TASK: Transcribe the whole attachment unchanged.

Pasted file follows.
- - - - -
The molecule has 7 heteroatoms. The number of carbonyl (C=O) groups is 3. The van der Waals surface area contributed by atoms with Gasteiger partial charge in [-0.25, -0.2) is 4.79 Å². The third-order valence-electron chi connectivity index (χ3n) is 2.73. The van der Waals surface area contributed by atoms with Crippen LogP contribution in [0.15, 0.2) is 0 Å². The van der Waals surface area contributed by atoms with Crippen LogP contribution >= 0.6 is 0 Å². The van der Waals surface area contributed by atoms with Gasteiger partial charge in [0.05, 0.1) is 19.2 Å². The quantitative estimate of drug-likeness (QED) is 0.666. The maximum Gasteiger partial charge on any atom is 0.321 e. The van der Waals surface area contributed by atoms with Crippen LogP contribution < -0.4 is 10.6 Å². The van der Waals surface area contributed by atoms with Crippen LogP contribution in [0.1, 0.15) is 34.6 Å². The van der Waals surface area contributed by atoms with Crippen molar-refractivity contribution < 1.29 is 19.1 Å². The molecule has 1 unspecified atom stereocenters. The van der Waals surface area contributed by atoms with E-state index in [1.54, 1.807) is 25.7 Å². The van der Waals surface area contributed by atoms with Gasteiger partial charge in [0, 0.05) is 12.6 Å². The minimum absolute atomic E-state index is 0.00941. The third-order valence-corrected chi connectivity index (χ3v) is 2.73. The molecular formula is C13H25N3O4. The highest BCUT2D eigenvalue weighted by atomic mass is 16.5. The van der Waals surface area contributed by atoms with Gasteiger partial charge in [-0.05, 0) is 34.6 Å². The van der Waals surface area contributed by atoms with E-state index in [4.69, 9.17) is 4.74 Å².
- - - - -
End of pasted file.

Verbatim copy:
The molecule has 7 heteroatoms. The number of carbonyl (C=O) groups is 3. The van der Waals surface area contributed by atoms with Gasteiger partial charge in [-0.25, -0.2) is 4.79 Å². The third-order valence-electron chi connectivity index (χ3n) is 2.73. The van der Waals surface area contributed by atoms with Crippen LogP contribution in [0.15, 0.2) is 0 Å². The van der Waals surface area contributed by atoms with Crippen LogP contribution >= 0.6 is 0 Å². The van der Waals surface area contributed by atoms with Gasteiger partial charge in [0.05, 0.1) is 19.2 Å². The quantitative estimate of drug-likeness (QED) is 0.666. The maximum Gasteiger partial charge on any atom is 0.321 e. The van der Waals surface area contributed by atoms with Crippen LogP contribution < -0.4 is 10.6 Å². The van der Waals surface area contributed by atoms with Crippen LogP contribution in [0.1, 0.15) is 34.6 Å². The van der Waals surface area contributed by atoms with Crippen molar-refractivity contribution < 1.29 is 19.1 Å². The molecule has 1 unspecified atom stereocenters. The van der Waals surface area contributed by atoms with E-state index in [1.54, 1.807) is 25.7 Å². The van der Waals surface area contributed by atoms with Gasteiger partial charge in [0, 0.05) is 12.6 Å². The minimum absolute atomic E-state index is 0.00941. The third-order valence-corrected chi connectivity index (χ3v) is 2.73. The molecular formula is C13H25N3O4. The highest BCUT2D eigenvalue weighted by atomic mass is 16.5. The van der Waals surface area contributed by atoms with Gasteiger partial charge in [-0.05, 0) is 34.6 Å². The van der Waals surface area contributed by atoms with E-state index in [4.69, 9.17) is 4.74 Å².